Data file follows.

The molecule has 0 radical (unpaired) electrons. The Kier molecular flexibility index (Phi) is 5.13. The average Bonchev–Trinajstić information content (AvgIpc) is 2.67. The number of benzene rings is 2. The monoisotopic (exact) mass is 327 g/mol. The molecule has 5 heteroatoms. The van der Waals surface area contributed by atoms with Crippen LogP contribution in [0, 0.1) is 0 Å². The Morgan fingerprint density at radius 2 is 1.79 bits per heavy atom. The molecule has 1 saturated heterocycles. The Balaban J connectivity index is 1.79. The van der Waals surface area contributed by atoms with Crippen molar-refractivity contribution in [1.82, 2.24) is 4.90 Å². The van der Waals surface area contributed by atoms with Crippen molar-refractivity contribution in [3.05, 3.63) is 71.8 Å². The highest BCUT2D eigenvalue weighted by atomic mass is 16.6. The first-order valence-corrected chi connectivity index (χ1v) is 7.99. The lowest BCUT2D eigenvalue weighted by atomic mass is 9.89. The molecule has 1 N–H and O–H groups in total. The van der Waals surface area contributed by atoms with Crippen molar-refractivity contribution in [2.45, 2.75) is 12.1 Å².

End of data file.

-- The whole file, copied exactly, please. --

The molecule has 0 radical (unpaired) electrons. The Kier molecular flexibility index (Phi) is 5.13. The average Bonchev–Trinajstić information content (AvgIpc) is 2.67. The number of benzene rings is 2. The monoisotopic (exact) mass is 327 g/mol. The molecule has 5 heteroatoms. The van der Waals surface area contributed by atoms with Crippen LogP contribution in [0, 0.1) is 0 Å². The Morgan fingerprint density at radius 2 is 1.79 bits per heavy atom. The molecule has 1 saturated heterocycles. The Balaban J connectivity index is 1.79. The van der Waals surface area contributed by atoms with Crippen molar-refractivity contribution in [1.82, 2.24) is 4.90 Å². The van der Waals surface area contributed by atoms with Crippen molar-refractivity contribution in [3.05, 3.63) is 71.8 Å². The highest BCUT2D eigenvalue weighted by atomic mass is 16.6. The first-order valence-corrected chi connectivity index (χ1v) is 7.99. The lowest BCUT2D eigenvalue weighted by atomic mass is 9.89. The molecule has 1 N–H and O–H groups in total. The van der Waals surface area contributed by atoms with Crippen molar-refractivity contribution in [2.45, 2.75) is 12.1 Å².